Today, March 26, is the fifth anniversary of 21st-century Doctor Who – that is to say, the day that the world’s longest-running TV sci-fi series moved into a new era.
Written by series showrunner Russell T. Davies (Queer as Folk), Rose was the first episode of Series 1, which relaunched the BBC science-fiction drama series after its 16-year hiatus.
NuWho, as it is sometimes called, was first broadcast to UK audiences on March 26, 2005. Back then, many television pundits believed that the show would fail, that there was no longer a family TV audience. The episode’s 11 million UK viewers and the last five years have proved them wrong.
Davies (or RTD, as he is known to fans) and Doctor Who have reinvented family viewing habits. Others have followed, including ITV’s Primeval, BBC’s Merlin (starring Colin Morgan, who played Jethro in the Who story Midnight).
Rose introduced Rose Tyler, a 19-year-old woman (played by Billie Piper) who, one evening, becomes accidentally trapped in Henriks, a London department store, where she works. She’s attacked by plastic shop-window dummies that have come to life in the basement.
The dummies turn out to be Autons. She is saved by a man who introduces himself as “the Doctor”. At the end of the episode, the Doctor persuades Rose to travel with him in his TARDIS – a time machine disguised as a 1960s blue London police box. And the rest is history.
The Autons first appeared 34 years earlier, in the classic series of Doctor Who, against third Doctor Jon Pertwee (in his debut story Spearhead From Space (1970) and, later, Terror of the Autons (1971). RTD used them in this story to deliberately link the revived DW with the original series.
NuWho has, to date, seen three new Doctors introduced to the public – Christopher Eccleston, David Tennant and, soon to be seen in his first adventure, Matt Smith. Steven Moffat is the new showrunner, with Series 5 due to start April 3 in UK, April 17 in USA.
Just days after the new series began in 2005, fans were shocked by a headline saying “Eccleston shocks universe”. This was when ninth Doctor Christopher Eccleston announced that he would be resigning from the show after just one series.
The BBC released a statement, ostensibly from Eccleston, saying he would be leaving the role because of a fear of becoming typecast. However, just days later, the BBC revealed that Eccleston’s “statement” was falsely attributed and released without his consent. The corporation admitted it had broken an agreement made in January that year not to disclose publicly that Eccleston intended to do only one series. The statement had been made after journalists made queries to the BBC press office.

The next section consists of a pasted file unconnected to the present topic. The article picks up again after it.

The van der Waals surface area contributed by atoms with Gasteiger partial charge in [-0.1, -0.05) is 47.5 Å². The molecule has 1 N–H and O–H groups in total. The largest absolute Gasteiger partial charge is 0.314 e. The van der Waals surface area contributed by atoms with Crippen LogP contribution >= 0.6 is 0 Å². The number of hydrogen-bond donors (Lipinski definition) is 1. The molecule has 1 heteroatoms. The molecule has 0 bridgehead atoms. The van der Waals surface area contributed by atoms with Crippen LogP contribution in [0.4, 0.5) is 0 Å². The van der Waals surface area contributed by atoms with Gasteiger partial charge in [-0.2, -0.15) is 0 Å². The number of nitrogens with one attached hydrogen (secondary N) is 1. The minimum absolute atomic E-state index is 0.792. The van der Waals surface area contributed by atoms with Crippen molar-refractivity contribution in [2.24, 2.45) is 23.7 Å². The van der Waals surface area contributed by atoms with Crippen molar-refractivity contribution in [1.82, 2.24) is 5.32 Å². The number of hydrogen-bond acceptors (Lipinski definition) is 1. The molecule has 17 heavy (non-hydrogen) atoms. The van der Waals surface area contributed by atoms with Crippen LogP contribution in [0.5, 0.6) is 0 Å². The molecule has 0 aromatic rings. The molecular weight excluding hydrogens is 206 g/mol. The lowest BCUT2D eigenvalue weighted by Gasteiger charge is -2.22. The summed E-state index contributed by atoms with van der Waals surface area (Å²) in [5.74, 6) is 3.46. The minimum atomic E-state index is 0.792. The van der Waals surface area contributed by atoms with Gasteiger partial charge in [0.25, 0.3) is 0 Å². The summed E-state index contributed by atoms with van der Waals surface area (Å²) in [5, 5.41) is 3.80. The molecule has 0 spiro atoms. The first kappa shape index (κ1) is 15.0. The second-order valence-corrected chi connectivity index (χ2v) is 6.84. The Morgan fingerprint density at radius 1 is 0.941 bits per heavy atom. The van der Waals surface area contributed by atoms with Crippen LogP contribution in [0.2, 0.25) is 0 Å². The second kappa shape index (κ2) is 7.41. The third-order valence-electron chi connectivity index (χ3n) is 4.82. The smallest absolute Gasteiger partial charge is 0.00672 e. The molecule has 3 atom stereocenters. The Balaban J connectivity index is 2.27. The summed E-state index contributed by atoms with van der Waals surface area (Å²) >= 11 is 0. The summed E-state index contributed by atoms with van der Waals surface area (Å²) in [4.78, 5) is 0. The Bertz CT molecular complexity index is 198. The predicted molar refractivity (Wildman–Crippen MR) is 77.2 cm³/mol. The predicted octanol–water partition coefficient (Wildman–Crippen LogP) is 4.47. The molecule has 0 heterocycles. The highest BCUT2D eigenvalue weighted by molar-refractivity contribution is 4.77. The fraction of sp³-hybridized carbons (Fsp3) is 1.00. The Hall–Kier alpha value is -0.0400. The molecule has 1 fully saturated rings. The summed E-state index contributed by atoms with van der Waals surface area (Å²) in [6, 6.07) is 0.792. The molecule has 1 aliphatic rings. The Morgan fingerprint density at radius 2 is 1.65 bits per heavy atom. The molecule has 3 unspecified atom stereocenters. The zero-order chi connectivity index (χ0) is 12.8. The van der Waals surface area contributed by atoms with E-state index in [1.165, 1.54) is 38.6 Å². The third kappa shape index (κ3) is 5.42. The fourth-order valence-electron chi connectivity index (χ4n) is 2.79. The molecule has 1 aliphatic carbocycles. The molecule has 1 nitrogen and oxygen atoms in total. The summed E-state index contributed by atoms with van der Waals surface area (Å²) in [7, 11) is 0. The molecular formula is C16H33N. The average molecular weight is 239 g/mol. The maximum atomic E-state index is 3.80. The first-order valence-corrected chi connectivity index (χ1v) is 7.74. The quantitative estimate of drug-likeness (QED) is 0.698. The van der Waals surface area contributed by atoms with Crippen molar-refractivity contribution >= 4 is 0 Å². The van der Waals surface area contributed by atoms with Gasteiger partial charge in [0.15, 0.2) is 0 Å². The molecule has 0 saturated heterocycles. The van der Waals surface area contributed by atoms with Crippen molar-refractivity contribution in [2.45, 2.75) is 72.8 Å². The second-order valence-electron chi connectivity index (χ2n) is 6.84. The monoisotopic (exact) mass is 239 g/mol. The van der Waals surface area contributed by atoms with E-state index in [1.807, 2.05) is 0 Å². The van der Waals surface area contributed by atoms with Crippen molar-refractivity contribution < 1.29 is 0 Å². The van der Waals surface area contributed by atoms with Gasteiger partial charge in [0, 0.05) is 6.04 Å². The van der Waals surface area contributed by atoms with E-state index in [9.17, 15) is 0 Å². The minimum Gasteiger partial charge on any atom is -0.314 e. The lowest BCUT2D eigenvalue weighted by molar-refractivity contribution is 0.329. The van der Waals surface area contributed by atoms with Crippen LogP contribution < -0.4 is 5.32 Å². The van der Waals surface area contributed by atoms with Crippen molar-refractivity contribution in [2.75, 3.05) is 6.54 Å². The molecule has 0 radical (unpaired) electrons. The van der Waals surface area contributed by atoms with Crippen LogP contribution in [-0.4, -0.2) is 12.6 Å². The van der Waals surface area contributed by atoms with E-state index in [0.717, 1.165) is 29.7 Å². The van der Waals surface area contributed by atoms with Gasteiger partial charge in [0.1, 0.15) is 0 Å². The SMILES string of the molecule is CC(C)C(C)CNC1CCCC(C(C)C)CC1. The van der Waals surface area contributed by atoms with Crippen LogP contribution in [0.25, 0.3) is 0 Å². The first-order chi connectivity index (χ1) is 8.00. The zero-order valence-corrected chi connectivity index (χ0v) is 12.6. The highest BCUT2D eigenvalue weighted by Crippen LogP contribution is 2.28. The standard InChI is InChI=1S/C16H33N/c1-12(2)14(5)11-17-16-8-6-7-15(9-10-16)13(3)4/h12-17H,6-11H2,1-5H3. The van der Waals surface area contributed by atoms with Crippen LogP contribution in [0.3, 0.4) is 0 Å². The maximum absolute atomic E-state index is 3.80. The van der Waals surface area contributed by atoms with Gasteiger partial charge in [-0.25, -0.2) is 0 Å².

The reasons behind his leaving the show continued to be debated for some time, with one being that he was exhausted because of the pace of the work schedule. Who producers have consistently insisted that Eccleston was always going to do only one series.
Some fans saw the episode before its first broadcast. On March 8, 2005, the news agency Reuters said a copy of Rose had been leaked onto the Internet. However, it did not contain composer Murray Gold’s new arrangement of the famous theme tune. The leak was traced to a company in Canada, which had a legitimate preview copy. The employee responsible was fired by the company.
The theme tune, composed in 1963 by Ron Grainer, was arranged by the late Delia Derbyshire with the now disbanded BBC Radiophonic Workshop, with which she worked at the time. A BBC archive programme devoted to Derbyshire and her work – Sculptress of Sound: The Lost Works of Delia Derbyshire – is due to be broadcast on BBC Radio 4 on Saturday (March 27) at 8 p.m. British summertime, with a shortened repeat on Monday at 3 p.m.
Hitchhiker’s Guide to the Galaxy author Douglas Adams was for a time a Doctor Who scriptwriter and script editor, and he, too, gets a Radio 4 airing with The Doctor and Douglas on April 2 at 11 a.m., in which the impressionist Jon Culshaw explores the role that Adams played in the series back in 1979.